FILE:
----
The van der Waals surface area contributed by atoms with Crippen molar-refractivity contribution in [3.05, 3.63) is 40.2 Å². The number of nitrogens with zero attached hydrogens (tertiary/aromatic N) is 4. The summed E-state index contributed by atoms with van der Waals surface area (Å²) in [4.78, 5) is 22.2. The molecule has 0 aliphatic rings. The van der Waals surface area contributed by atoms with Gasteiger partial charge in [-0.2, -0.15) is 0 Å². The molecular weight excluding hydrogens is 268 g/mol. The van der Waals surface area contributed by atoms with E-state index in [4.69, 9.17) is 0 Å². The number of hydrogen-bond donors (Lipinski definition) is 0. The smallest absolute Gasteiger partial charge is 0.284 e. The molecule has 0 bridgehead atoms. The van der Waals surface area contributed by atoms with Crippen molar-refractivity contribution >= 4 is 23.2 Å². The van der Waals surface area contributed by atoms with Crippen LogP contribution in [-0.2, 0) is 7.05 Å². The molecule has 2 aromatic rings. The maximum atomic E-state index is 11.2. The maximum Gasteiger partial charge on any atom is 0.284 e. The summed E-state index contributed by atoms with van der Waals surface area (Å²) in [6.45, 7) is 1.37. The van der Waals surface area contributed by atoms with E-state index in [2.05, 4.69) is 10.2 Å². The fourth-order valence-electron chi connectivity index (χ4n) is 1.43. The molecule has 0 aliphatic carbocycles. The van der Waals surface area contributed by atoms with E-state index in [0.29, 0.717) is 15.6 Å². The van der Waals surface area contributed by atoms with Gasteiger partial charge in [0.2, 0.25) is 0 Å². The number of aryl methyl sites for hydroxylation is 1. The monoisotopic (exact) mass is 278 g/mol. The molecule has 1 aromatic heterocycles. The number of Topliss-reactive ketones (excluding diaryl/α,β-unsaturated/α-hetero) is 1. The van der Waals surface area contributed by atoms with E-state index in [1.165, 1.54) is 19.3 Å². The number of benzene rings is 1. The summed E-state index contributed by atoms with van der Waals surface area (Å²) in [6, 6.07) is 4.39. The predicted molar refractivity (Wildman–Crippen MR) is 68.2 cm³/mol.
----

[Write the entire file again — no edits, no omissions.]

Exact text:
The van der Waals surface area contributed by atoms with Crippen molar-refractivity contribution in [3.05, 3.63) is 40.2 Å². The number of nitrogens with zero attached hydrogens (tertiary/aromatic N) is 4. The summed E-state index contributed by atoms with van der Waals surface area (Å²) in [4.78, 5) is 22.2. The molecule has 0 aliphatic rings. The van der Waals surface area contributed by atoms with Gasteiger partial charge in [-0.2, -0.15) is 0 Å². The molecular weight excluding hydrogens is 268 g/mol. The van der Waals surface area contributed by atoms with E-state index in [4.69, 9.17) is 0 Å². The number of hydrogen-bond donors (Lipinski definition) is 0. The smallest absolute Gasteiger partial charge is 0.284 e. The molecule has 0 bridgehead atoms. The van der Waals surface area contributed by atoms with Crippen molar-refractivity contribution >= 4 is 23.2 Å². The van der Waals surface area contributed by atoms with Crippen LogP contribution in [-0.2, 0) is 7.05 Å². The molecule has 2 aromatic rings. The maximum atomic E-state index is 11.2. The maximum Gasteiger partial charge on any atom is 0.284 e. The summed E-state index contributed by atoms with van der Waals surface area (Å²) in [6.45, 7) is 1.37. The van der Waals surface area contributed by atoms with E-state index in [2.05, 4.69) is 10.2 Å². The fourth-order valence-electron chi connectivity index (χ4n) is 1.43. The molecule has 0 aliphatic carbocycles. The van der Waals surface area contributed by atoms with E-state index in [0.29, 0.717) is 15.6 Å². The van der Waals surface area contributed by atoms with Gasteiger partial charge in [0.2, 0.25) is 0 Å². The number of aryl methyl sites for hydroxylation is 1. The monoisotopic (exact) mass is 278 g/mol. The molecule has 1 aromatic heterocycles. The number of Topliss-reactive ketones (excluding diaryl/α,β-unsaturated/α-hetero) is 1. The van der Waals surface area contributed by atoms with E-state index in [1.165, 1.54) is 19.3 Å². The number of benzene rings is 1. The summed E-state index contributed by atoms with van der Waals surface area (Å²) in [6, 6.07) is 4.39. The predicted molar refractivity (Wildman–Crippen MR) is 68.2 cm³/mol.